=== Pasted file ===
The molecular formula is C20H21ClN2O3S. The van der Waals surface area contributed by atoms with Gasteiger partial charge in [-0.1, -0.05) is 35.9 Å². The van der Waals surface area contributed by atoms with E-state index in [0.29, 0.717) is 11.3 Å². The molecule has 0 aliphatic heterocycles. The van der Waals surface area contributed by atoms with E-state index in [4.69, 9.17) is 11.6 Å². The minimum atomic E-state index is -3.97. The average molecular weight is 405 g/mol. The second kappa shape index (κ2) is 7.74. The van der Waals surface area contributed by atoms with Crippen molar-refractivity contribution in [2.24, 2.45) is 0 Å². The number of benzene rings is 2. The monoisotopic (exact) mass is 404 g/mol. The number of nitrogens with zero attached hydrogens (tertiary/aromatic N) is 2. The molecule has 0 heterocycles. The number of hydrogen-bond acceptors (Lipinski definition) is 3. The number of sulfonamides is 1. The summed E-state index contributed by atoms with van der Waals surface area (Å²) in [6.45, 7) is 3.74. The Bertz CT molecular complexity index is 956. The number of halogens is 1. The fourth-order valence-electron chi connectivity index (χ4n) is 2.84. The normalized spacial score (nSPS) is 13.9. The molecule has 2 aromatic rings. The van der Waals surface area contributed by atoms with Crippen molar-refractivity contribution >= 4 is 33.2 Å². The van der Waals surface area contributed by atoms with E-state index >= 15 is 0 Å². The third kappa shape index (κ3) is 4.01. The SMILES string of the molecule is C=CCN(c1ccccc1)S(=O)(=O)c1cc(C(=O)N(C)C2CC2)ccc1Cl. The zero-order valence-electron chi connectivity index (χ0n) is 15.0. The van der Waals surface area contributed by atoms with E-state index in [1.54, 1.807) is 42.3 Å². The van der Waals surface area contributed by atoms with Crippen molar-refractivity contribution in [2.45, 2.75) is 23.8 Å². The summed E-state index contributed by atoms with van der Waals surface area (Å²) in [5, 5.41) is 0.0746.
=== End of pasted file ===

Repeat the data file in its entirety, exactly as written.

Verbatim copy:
The molecular formula is C20H21ClN2O3S. The van der Waals surface area contributed by atoms with Gasteiger partial charge in [-0.1, -0.05) is 35.9 Å². The van der Waals surface area contributed by atoms with E-state index in [0.29, 0.717) is 11.3 Å². The molecule has 0 aliphatic heterocycles. The van der Waals surface area contributed by atoms with E-state index in [4.69, 9.17) is 11.6 Å². The minimum atomic E-state index is -3.97. The average molecular weight is 405 g/mol. The second kappa shape index (κ2) is 7.74. The van der Waals surface area contributed by atoms with Crippen molar-refractivity contribution in [2.24, 2.45) is 0 Å². The number of benzene rings is 2. The monoisotopic (exact) mass is 404 g/mol. The number of nitrogens with zero attached hydrogens (tertiary/aromatic N) is 2. The molecule has 0 heterocycles. The number of hydrogen-bond acceptors (Lipinski definition) is 3. The number of sulfonamides is 1. The summed E-state index contributed by atoms with van der Waals surface area (Å²) in [6.45, 7) is 3.74. The Bertz CT molecular complexity index is 956. The number of halogens is 1. The fourth-order valence-electron chi connectivity index (χ4n) is 2.84. The normalized spacial score (nSPS) is 13.9. The molecule has 2 aromatic rings. The van der Waals surface area contributed by atoms with Crippen molar-refractivity contribution >= 4 is 33.2 Å². The van der Waals surface area contributed by atoms with E-state index >= 15 is 0 Å². The third kappa shape index (κ3) is 4.01. The SMILES string of the molecule is C=CCN(c1ccccc1)S(=O)(=O)c1cc(C(=O)N(C)C2CC2)ccc1Cl. The zero-order valence-electron chi connectivity index (χ0n) is 15.0. The van der Waals surface area contributed by atoms with E-state index in [1.54, 1.807) is 42.3 Å². The van der Waals surface area contributed by atoms with Crippen molar-refractivity contribution in [2.45, 2.75) is 23.8 Å². The summed E-state index contributed by atoms with van der Waals surface area (Å²) in [5, 5.41) is 0.0746.